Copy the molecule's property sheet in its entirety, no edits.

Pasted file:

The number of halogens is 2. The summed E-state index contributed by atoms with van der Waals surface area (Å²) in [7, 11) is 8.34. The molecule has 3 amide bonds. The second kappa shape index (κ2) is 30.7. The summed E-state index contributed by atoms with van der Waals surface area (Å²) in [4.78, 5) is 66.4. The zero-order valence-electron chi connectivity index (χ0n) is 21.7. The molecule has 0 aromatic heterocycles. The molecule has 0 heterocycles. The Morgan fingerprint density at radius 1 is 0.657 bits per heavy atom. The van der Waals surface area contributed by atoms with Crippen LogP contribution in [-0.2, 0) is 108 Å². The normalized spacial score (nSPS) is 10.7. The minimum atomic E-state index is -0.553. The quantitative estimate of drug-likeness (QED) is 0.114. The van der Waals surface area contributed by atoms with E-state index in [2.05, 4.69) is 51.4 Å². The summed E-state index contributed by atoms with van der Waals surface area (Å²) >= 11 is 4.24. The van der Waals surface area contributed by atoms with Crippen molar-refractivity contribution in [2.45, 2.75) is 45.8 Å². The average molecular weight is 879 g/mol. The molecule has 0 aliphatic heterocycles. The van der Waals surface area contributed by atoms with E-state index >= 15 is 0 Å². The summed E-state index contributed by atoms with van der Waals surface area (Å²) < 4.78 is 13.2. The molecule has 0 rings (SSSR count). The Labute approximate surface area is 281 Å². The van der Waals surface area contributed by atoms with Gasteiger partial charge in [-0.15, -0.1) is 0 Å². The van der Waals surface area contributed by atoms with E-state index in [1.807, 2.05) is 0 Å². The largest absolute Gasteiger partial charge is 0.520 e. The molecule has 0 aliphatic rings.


The number of halogens is 2. The summed E-state index contributed by atoms with van der Waals surface area (Å²) in [7, 11) is 8.34. The molecule has 3 amide bonds. The second kappa shape index (κ2) is 30.7. The summed E-state index contributed by atoms with van der Waals surface area (Å²) in [4.78, 5) is 66.4. The zero-order valence-electron chi connectivity index (χ0n) is 21.7. The molecule has 0 aromatic heterocycles. The molecule has 0 heterocycles. The Morgan fingerprint density at radius 1 is 0.657 bits per heavy atom. The van der Waals surface area contributed by atoms with Crippen LogP contribution in [-0.2, 0) is 108 Å². The normalized spacial score (nSPS) is 10.7. The minimum atomic E-state index is -0.553. The quantitative estimate of drug-likeness (QED) is 0.114. The van der Waals surface area contributed by atoms with E-state index in [2.05, 4.69) is 51.4 Å². The summed E-state index contributed by atoms with van der Waals surface area (Å²) >= 11 is 4.24. The van der Waals surface area contributed by atoms with Crippen molar-refractivity contribution in [2.45, 2.75) is 45.8 Å². The average molecular weight is 879 g/mol. The molecule has 0 aliphatic heterocycles. The van der Waals surface area contributed by atoms with E-state index >= 15 is 0 Å². The summed E-state index contributed by atoms with van der Waals surface area (Å²) < 4.78 is 13.2. The molecule has 0 rings (SSSR count). The Labute approximate surface area is 281 Å². The van der Waals surface area contributed by atoms with Gasteiger partial charge in [-0.15, -0.1) is 0 Å². The van der Waals surface area contributed by atoms with E-state index in [1.807, 2.05) is 0 Å². The largest absolute Gasteiger partial charge is 0.520 e. The molecule has 0 aliphatic rings.